So you’re thinking about moving to the UK to study? That’s awesome! It’s a great place to study, and there are so many things to see and do. But before you go, there are a few things you need to do to make sure you’re prepared. In this write-up, I’m going to talk about some of the things you need to do before you move to the UK. I’ll cover everything from funding and accommodation to visas and health insurance.
Funding and scholarship
Funding is key when you’re a student. Whether you’re paying your way or taking out a loan, you need to start planning early so you can apply for your visa on time. Read the rules and regulations from your university and the country you’re applying for a visa from. There are often scholarships and bursaries available from universities, or your government might offer some great scholarships to study in the UK. As an Indian student, there are a lot of scholarships available to us, but they can be competitive. Still, it’s worth applying and giving it your best shot, especially since there are so many other expenses to cover. The British Council also offers a lot of scholarships for students around the world.
Most consultants say you should book your flight and accommodation after your visa arrives, but I think that’s risky. Your visa could be delayed, and then you’ll be scrambling to find a place to live last minute. It’s not easy to find accommodation in the UK, especially if you’re not here yet. Most student halls and private accommodation open their applications for the academic year in May or June, so it’s best to book a place as soon as you can. I have lived at the International Students House, which is in the heart of London and I had the best time of my life. The applications open around April or May and close around August.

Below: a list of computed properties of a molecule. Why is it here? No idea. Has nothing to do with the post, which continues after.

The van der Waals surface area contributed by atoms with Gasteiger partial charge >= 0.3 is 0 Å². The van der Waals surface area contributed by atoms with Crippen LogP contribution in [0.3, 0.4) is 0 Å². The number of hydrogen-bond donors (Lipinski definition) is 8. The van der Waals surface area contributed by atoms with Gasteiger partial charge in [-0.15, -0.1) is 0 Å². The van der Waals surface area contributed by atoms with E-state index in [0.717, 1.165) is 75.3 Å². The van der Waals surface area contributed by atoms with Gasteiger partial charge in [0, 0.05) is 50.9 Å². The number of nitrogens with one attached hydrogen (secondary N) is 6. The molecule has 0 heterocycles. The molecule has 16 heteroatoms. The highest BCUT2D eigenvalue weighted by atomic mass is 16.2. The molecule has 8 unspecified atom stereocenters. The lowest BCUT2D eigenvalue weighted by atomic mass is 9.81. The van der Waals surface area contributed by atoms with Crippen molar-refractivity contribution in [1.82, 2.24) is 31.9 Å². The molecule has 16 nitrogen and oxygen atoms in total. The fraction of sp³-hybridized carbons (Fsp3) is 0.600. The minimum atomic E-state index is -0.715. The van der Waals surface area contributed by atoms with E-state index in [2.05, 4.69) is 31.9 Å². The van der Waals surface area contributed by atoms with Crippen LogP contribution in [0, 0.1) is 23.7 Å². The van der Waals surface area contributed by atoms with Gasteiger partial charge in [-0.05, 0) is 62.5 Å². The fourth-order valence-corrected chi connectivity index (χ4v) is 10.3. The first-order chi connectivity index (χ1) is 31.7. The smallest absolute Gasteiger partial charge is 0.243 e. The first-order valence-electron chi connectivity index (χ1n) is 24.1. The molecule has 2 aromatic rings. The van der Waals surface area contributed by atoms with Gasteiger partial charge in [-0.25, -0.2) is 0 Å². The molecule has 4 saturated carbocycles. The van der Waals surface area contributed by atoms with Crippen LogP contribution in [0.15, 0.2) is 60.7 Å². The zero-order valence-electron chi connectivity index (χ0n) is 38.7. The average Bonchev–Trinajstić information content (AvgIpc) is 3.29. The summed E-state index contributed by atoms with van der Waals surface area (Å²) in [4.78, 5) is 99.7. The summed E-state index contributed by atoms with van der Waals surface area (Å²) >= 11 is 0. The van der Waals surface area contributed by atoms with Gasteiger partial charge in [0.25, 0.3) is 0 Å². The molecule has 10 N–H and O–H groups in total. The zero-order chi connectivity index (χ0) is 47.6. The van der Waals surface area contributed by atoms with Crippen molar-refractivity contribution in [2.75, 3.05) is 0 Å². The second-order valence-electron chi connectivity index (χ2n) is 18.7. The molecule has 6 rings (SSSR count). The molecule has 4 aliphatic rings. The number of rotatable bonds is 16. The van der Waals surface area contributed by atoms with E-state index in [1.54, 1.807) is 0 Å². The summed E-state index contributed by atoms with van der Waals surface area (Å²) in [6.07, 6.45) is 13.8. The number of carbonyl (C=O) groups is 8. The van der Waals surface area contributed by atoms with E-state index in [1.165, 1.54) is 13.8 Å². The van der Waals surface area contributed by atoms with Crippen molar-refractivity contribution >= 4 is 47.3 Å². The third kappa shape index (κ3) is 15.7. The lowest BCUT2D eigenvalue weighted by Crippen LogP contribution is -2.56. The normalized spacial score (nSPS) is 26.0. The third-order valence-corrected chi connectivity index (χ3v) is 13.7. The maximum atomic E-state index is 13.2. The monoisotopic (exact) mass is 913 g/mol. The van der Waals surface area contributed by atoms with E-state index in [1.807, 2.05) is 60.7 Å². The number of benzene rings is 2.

If you’re renting a place with friends or by yourself, you can find listings on websites like Sparerooms, Openrent, and Gumtree. Just be careful of scams. You might not be able to physically view the place before you book it, so make sure you do a virtual viewing and get everything in writing. You can also find the rules about renting in the UK on the government’s website. It’s really important to have your accommodation sorted before you land in the UK. It’ll take a load of stress off your mind and make the whole process a lot smoother.
You must undergo some medical examinations before you travel to the UK to study. Before I could apply for my visa, I had to take a TB test, and I had to bring the results to the immigration office. These examinations are performed in specialised clinics for international students. Before applying, I advise you to review the IHS (Immigration Health Surcharge) as well as all of the health requirements. All international students are required to pay for this health insurance, which enables them to access the NHS while studying in the UK.